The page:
Australians encouraged to buy private insurance

In the biggest private health insurance push in the country's history, the government aims to lock Australians into lifetime private health insurance coverage, reports the British Medical Journal. It is the culmination of a "stick and carrot" approach to encourage the affluent to leave the public health system, called Medicare, and return to the private health insurance funds that have declined since the 1950s.

  • Lifetime coverage replaces the current system of community rating - in which all policyholders are charged the same regardless of age or risk - with a system in which private insurance customers will be charged 2 percent more for each year they are over age 30, up to a maximum of 70 percent for those age 65 and over.

  • The "carrot" is a 30 percent rebate on health policies, which range in annual price from about £150 ($225) for the most basic hospital cover to £780 for the most inclusive, if people signed up before the July 1 deadline.

  • The refund has proved controversial, costing the government an estimated £1bn for nearly a third of premiums.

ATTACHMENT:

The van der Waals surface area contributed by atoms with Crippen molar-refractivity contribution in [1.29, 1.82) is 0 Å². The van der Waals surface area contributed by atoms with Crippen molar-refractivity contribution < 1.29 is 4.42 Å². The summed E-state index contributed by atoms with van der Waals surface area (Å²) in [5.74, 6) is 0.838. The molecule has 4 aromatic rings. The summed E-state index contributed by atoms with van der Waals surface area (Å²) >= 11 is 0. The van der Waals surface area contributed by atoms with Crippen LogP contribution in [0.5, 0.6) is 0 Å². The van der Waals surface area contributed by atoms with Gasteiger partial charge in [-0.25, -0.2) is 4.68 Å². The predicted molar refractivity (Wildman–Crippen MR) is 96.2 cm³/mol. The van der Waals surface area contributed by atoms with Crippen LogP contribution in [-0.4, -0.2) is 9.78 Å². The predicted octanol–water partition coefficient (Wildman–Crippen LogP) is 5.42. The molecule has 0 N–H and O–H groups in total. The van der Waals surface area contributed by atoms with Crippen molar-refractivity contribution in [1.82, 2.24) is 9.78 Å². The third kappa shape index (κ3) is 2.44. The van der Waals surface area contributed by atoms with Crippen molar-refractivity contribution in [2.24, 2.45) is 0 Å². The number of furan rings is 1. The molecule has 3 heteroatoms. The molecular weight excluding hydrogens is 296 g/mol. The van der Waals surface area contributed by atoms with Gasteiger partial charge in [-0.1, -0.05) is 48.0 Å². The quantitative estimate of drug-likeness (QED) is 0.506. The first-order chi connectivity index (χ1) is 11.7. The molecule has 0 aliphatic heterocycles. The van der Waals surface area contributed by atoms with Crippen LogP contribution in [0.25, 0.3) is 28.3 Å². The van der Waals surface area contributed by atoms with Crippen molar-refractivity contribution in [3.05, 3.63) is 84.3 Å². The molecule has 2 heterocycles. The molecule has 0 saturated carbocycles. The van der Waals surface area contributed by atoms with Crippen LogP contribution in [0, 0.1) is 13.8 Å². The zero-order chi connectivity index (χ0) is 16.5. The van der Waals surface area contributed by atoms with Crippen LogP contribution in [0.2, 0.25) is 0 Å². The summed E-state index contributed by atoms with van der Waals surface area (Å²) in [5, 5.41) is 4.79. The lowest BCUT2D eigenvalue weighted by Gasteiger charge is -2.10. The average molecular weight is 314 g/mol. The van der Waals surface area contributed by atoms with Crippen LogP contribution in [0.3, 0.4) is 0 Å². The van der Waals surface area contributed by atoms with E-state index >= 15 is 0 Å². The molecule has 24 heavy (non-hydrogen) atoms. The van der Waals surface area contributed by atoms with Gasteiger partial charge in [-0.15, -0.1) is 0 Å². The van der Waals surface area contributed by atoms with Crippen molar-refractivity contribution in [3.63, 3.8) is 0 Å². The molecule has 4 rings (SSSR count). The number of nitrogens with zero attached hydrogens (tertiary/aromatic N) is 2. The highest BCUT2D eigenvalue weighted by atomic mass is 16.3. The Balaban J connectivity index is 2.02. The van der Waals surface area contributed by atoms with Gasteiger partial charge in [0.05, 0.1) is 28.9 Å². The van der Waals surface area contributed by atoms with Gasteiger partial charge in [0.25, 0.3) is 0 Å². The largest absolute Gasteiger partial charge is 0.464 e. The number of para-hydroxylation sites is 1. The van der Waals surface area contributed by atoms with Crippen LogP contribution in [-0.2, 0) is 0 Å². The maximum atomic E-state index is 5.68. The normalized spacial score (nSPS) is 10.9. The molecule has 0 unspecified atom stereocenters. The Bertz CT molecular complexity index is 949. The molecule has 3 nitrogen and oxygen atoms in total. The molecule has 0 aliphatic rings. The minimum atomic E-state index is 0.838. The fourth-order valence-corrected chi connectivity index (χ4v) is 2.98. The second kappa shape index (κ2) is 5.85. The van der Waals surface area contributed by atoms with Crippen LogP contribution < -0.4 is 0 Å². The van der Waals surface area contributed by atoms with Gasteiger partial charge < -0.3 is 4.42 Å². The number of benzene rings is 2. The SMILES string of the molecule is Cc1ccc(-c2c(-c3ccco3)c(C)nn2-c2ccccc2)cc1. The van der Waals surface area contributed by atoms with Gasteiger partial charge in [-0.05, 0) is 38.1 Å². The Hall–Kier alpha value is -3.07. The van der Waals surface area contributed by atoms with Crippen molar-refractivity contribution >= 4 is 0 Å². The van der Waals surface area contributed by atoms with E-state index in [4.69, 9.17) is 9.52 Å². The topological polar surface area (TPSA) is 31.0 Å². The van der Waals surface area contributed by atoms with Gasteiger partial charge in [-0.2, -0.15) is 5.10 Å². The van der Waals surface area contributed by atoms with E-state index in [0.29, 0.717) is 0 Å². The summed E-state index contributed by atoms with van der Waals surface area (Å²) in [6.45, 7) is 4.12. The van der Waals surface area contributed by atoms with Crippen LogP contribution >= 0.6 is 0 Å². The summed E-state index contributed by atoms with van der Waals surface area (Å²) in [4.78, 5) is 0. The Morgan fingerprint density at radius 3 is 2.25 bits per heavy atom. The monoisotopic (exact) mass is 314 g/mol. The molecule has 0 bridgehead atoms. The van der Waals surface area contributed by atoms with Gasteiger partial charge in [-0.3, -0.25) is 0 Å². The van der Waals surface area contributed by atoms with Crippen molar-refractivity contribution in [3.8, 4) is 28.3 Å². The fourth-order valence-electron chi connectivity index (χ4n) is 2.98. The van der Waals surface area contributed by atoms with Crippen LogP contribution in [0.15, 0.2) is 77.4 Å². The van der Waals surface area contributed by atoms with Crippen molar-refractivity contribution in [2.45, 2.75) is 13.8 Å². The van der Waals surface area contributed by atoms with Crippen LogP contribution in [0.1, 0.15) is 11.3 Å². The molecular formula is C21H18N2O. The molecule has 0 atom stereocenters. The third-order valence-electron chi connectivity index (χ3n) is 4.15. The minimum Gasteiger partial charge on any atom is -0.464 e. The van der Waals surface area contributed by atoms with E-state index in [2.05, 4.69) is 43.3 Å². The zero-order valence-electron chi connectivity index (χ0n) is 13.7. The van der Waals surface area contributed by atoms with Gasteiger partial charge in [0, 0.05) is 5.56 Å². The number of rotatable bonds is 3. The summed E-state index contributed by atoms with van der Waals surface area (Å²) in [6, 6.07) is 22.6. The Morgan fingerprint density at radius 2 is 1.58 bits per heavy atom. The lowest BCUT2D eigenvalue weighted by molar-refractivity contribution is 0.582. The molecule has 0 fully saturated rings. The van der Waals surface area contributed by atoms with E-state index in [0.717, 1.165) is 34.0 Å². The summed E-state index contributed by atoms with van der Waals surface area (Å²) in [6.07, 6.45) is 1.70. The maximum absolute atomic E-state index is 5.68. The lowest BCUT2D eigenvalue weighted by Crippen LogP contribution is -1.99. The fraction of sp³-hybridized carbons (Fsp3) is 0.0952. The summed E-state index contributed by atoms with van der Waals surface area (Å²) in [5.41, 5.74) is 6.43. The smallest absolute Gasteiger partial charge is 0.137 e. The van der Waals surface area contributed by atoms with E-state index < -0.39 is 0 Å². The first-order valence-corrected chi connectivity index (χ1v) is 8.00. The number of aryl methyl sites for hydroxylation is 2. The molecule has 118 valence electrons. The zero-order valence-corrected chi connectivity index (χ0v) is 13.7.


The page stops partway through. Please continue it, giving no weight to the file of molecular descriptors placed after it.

In the 1950s, 70 percent of the population had private health coverage, but that fell to 30,1 percent in December 1998. Since the new policies began to be implemented 18 months ago, the privately insured total has risen to 33,5 percent or 6.4 million Australians.

    Source: Christopher Zinn, "Australia moves to boost private health cover," British Medical Journal, July 1, 2000.

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    RSA Note:
    Obviously the Australians know something our Department of Health does not. The Australian policy is in line with FMF recommendations – allow the more affluent to take care of their own health-care expenses and confine government health expenditure to aiding the poor. Current South African policy appears to be in line with the failed Australian experiment of involving government in health-care for the well-to-do. However, the RSA approach is diabolical: the intention appears to be to make private health-care insurance excessively expensive by imposing actuarially unsound requirements on health-care companies – so forcing increasing numbers of people to use state health-care services. Why government should wish to take over health-care from the private sector when its own services are disintegrating is a question that only a collectivist ideologue would be able to answer.

    Eustace Davie, Director, FMF
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